The recent shutdown of the federal government is a different act of the same play: federal politics are perpetually gridlocked. Though many are quick to levy blame, few advance constructive solutions to reconcile the competing parties, competing factions, and competing ideas. What is overlooked is that our national political strife is contrasted with an underlying state culture of politics that allows many states to pass bold laws and reforms, rather than gridlock perpetuating the status quo, and allowing people, firms, and capital to sort into a state with a political and policy climate suitable to their individual disposition. One way to prevent gridlock in the future is for all political parties and ideologies to largely turn their backs on the federal government, exempting some key federal priorities that the states cannot themselves accomplish, and push domestic policymaking back to the states, as our founder’s intended.
Consider California and North Carolina. In recent years in both states, one party has come to dominate all branches of government and has been able to enshrine their agenda in state law. In California, Democratic politicians have implemented tax increases (in addition to the already-high tax rates on high-income earners) and pass a minimum wage hike. Both of these policy victories have largely frustrated federal Democrats. In North Carolina, Republicans have cut taxes, moved their income tax to a flat tax, eliminated their death tax, rejected Medicaid expansion, and passed regulatory reform—victories that continue to elude federal Republican politicians.
Or consider the recent debate between Gov. Martin O’Malley, D-Md., and Gov. Rick Perry, R-Texas, chronicled in a recent American Legislator blog post. The debate highlights two vastly different philosophies on state policy, the measure of economic health, and the path of development: a tax-and-spend strategy or a low-tax, free market strategy. Texas or Maryland citizens, firms, and investors get to vote for their feet for what strategy they believe gives them the best opportunity to thrive. The famous principle of “Tiebout Sorting” works: people, firms, and capital move to a state that maximizes their interest. This follows for social policy as much as it does economic policy. As IRS data on domestic migration demonstrates, an incredible amount of people pack up their car, a van, or a moving truck every year and give life in a new state a shot. American’s are not afraid to choose the “leave it” proposition of the “love it or leave it” mantra.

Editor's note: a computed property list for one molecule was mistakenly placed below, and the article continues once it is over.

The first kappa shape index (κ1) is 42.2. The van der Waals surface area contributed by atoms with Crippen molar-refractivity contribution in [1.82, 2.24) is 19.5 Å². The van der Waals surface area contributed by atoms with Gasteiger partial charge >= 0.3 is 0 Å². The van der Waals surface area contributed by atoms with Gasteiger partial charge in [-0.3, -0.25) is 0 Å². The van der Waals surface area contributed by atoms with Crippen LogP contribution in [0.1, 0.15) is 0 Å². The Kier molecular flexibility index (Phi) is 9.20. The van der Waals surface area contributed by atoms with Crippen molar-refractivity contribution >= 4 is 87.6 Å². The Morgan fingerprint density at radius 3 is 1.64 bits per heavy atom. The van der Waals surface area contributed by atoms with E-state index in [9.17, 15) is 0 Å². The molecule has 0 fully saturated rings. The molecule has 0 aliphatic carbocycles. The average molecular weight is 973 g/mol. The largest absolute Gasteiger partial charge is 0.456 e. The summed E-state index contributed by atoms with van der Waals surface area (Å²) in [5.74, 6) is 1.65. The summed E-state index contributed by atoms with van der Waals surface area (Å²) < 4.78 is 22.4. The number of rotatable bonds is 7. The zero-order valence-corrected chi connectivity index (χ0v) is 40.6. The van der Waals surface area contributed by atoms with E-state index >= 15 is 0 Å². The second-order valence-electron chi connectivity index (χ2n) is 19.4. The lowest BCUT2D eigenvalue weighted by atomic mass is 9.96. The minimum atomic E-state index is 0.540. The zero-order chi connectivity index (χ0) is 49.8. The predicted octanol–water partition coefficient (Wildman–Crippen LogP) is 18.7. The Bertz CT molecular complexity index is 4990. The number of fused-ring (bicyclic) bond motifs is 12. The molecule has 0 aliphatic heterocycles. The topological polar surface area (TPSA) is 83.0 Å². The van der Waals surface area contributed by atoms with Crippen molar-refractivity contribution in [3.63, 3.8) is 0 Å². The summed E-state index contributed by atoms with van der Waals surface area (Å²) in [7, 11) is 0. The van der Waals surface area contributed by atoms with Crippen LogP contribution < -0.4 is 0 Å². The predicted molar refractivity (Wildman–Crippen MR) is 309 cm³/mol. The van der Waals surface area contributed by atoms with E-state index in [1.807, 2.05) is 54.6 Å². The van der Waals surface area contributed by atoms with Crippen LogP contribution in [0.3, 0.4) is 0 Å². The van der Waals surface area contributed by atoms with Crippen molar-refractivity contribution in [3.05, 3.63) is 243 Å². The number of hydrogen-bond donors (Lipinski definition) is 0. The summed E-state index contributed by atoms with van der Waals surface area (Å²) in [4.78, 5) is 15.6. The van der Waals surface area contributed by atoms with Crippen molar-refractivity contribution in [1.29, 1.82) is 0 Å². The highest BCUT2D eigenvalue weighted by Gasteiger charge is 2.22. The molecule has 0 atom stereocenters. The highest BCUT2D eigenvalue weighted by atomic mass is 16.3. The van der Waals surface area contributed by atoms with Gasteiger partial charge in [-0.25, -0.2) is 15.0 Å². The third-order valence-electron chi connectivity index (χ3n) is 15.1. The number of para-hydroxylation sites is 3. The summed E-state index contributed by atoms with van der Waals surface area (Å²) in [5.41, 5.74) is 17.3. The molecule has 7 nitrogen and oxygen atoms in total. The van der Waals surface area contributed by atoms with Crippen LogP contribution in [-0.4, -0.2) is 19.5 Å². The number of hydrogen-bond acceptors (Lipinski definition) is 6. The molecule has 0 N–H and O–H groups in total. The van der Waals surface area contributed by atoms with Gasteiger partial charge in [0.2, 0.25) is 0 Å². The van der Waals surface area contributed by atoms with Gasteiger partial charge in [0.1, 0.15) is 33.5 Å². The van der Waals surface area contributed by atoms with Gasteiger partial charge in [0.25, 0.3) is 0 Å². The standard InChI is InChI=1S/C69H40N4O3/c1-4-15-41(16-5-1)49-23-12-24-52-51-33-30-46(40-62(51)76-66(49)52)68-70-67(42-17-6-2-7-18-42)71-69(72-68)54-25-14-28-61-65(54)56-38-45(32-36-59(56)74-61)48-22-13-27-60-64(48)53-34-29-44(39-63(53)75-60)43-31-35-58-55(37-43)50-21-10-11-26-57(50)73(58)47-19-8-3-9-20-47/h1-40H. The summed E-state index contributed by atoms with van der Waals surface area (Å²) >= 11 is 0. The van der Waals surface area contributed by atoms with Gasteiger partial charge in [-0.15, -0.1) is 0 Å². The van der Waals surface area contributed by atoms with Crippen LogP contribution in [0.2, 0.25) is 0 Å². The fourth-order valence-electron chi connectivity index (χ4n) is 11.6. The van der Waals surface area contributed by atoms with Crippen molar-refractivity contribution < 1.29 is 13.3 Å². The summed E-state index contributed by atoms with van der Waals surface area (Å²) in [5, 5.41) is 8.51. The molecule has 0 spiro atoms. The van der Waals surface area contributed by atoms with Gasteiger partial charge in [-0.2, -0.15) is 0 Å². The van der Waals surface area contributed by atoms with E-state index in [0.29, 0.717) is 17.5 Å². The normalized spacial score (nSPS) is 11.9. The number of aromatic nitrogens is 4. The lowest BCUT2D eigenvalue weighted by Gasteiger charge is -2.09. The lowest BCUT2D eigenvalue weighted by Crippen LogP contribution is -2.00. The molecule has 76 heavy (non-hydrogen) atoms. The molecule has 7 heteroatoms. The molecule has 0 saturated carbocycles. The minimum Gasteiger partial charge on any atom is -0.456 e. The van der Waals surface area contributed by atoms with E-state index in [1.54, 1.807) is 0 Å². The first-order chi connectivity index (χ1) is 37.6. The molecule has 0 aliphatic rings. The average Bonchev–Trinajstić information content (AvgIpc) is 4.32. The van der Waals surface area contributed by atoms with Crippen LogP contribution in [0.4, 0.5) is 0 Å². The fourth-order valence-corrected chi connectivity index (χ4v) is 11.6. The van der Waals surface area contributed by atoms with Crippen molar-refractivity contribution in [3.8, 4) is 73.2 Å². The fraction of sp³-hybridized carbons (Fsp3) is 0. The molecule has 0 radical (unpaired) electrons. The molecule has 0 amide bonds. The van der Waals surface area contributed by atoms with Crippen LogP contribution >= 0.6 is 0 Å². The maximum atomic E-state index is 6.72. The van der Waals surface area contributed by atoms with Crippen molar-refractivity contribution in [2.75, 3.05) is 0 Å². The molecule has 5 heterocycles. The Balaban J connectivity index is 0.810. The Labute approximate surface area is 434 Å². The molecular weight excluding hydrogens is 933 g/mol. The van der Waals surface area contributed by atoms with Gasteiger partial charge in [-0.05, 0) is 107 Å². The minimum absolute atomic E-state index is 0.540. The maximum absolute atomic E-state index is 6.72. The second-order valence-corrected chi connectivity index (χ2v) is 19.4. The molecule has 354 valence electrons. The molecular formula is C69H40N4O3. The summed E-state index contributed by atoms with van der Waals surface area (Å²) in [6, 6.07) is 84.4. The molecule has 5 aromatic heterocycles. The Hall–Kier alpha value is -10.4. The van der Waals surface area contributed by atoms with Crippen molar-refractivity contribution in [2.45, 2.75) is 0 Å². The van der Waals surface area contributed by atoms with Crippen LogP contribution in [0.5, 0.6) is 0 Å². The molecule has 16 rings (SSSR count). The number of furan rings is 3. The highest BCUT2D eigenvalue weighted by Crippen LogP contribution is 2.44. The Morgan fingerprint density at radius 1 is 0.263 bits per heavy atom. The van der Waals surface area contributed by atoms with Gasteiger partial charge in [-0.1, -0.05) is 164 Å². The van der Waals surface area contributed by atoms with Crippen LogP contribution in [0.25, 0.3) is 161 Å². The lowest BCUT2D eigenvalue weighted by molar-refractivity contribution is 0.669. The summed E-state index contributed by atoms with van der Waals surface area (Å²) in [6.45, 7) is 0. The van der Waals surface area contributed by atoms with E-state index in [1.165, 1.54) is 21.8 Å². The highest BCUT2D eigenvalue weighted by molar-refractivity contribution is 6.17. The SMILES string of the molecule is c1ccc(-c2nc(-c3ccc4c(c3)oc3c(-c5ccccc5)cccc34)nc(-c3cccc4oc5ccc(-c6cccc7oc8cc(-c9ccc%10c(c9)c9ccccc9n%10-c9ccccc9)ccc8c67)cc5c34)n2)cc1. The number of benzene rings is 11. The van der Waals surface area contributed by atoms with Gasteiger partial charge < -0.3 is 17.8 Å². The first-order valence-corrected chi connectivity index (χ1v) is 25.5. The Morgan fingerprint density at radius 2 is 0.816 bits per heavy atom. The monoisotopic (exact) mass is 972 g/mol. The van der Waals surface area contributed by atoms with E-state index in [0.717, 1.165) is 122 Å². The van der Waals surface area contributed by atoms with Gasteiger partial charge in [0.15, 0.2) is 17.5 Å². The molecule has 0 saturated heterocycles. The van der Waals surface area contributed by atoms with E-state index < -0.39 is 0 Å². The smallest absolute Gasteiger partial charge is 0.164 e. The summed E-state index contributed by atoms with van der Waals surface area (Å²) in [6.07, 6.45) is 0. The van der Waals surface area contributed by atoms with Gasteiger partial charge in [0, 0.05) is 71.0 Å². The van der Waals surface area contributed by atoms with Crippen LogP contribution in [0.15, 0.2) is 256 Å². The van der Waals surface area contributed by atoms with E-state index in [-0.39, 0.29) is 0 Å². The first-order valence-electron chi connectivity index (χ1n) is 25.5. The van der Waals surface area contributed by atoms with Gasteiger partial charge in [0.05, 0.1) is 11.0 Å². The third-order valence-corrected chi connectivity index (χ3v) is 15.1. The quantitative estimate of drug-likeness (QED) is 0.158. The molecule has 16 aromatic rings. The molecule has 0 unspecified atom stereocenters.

It’s also worth noting here that this sorting allows economic results to transcend ideology. Liberal-minded citizens leaving a big government state for economic opportunity in low-tax, low-regulation may not have changed their mind about taxing the rich, but they have voted with their feet for a state with an economic engine that is working. Or conservative citizens moving to a big government state for a tech job facilitated by public investments have made an implicit vote for another economic model. ALEC’s Rich States, Poor States and Tax Myth Debunked both suggest, through rigorous data analysis, that low tax, low regulation, limited government states are leading the way in job creation and positive net migration, but citizens need not take our word for it—they can set sail for the state that best serves their individual interests.
These state experiments in policy allow us to transcend the gridlock on the federal level that is created by clashing ideologies, and let them sort into states with stable systems of governance. Then researchers of all disciplines can compare the results across the state on every conceivable metric, make the case for what is working across the nation, and try to convince their fellow citizens that perhaps what’s working for another state might work for that citizen’s home state.
In a federalist political culture, free from monolithic policy control by the federal government, bold experiments—right and left—can take place in public policy. This is perhaps the greatest gift our nation’s founders have granted us and we should guard the culture of the compound republic jealously. As such, all ideological factions and individual Americans should deprioritize their grand visions for federal policy, and agree to a federal policy environment that pushes some, most, or all powers not enumerated to the federal government back to the states—where they belong.
Will Freeland is a Research Analyst at the American Legislative Exchange Council Center for State Fiscal Reform. U.S. map image courtesy of Big Stock Photo.